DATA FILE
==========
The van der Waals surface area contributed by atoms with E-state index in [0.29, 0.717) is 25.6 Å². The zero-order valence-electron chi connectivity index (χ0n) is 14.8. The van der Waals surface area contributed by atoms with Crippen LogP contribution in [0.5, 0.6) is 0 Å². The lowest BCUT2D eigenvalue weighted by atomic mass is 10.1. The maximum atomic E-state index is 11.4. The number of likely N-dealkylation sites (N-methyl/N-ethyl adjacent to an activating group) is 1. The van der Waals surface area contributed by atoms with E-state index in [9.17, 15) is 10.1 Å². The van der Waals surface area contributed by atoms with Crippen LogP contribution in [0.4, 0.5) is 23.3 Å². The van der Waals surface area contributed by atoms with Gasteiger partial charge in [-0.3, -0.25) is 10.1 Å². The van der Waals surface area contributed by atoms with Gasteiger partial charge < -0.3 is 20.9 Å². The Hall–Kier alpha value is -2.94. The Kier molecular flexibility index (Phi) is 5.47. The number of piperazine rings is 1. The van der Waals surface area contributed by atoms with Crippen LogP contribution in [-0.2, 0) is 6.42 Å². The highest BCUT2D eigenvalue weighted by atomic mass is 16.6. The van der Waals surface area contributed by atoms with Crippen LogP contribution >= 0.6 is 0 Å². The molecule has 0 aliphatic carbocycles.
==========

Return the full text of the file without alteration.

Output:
The van der Waals surface area contributed by atoms with E-state index in [0.29, 0.717) is 25.6 Å². The zero-order valence-electron chi connectivity index (χ0n) is 14.8. The van der Waals surface area contributed by atoms with Crippen LogP contribution in [0.5, 0.6) is 0 Å². The lowest BCUT2D eigenvalue weighted by atomic mass is 10.1. The maximum atomic E-state index is 11.4. The number of likely N-dealkylation sites (N-methyl/N-ethyl adjacent to an activating group) is 1. The van der Waals surface area contributed by atoms with E-state index in [9.17, 15) is 10.1 Å². The van der Waals surface area contributed by atoms with Crippen LogP contribution in [0.4, 0.5) is 23.3 Å². The van der Waals surface area contributed by atoms with Gasteiger partial charge in [-0.3, -0.25) is 10.1 Å². The van der Waals surface area contributed by atoms with Gasteiger partial charge < -0.3 is 20.9 Å². The Hall–Kier alpha value is -2.94. The Kier molecular flexibility index (Phi) is 5.47. The number of piperazine rings is 1. The van der Waals surface area contributed by atoms with Crippen LogP contribution in [-0.2, 0) is 6.42 Å². The highest BCUT2D eigenvalue weighted by atomic mass is 16.6. The van der Waals surface area contributed by atoms with Crippen LogP contribution >= 0.6 is 0 Å². The molecule has 0 aliphatic carbocycles.